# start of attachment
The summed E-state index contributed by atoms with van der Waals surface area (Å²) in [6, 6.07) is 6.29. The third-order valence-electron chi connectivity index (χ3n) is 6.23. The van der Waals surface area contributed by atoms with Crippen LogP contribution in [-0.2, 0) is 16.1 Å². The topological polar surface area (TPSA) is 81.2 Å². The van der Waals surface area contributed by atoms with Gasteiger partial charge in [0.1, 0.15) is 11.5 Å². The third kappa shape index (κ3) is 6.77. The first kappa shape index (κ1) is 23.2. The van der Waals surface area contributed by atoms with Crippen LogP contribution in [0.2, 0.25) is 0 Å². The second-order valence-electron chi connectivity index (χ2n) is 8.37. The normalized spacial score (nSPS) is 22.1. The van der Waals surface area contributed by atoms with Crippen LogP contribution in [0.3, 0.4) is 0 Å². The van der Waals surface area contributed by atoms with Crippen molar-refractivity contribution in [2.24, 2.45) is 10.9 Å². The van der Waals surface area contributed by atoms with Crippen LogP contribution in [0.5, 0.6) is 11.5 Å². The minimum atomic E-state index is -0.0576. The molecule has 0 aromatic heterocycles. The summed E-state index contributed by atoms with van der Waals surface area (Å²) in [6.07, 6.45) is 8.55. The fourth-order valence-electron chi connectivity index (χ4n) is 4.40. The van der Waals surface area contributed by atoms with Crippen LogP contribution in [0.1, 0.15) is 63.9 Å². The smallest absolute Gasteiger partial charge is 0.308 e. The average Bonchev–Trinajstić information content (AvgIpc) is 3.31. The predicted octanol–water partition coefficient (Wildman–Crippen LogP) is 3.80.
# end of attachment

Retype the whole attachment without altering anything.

The summed E-state index contributed by atoms with van der Waals surface area (Å²) in [6, 6.07) is 6.29. The third-order valence-electron chi connectivity index (χ3n) is 6.23. The van der Waals surface area contributed by atoms with Crippen LogP contribution in [-0.2, 0) is 16.1 Å². The topological polar surface area (TPSA) is 81.2 Å². The van der Waals surface area contributed by atoms with Gasteiger partial charge in [0.1, 0.15) is 11.5 Å². The third kappa shape index (κ3) is 6.77. The first kappa shape index (κ1) is 23.2. The van der Waals surface area contributed by atoms with Crippen LogP contribution in [0.2, 0.25) is 0 Å². The second-order valence-electron chi connectivity index (χ2n) is 8.37. The normalized spacial score (nSPS) is 22.1. The van der Waals surface area contributed by atoms with Crippen LogP contribution in [0.3, 0.4) is 0 Å². The van der Waals surface area contributed by atoms with Crippen molar-refractivity contribution in [2.24, 2.45) is 10.9 Å². The van der Waals surface area contributed by atoms with Crippen LogP contribution in [0.5, 0.6) is 11.5 Å². The minimum atomic E-state index is -0.0576. The molecule has 0 aromatic heterocycles. The summed E-state index contributed by atoms with van der Waals surface area (Å²) in [6.07, 6.45) is 8.55. The fourth-order valence-electron chi connectivity index (χ4n) is 4.40. The van der Waals surface area contributed by atoms with Crippen LogP contribution in [0.1, 0.15) is 63.9 Å². The smallest absolute Gasteiger partial charge is 0.308 e. The average Bonchev–Trinajstić information content (AvgIpc) is 3.31. The predicted octanol–water partition coefficient (Wildman–Crippen LogP) is 3.80.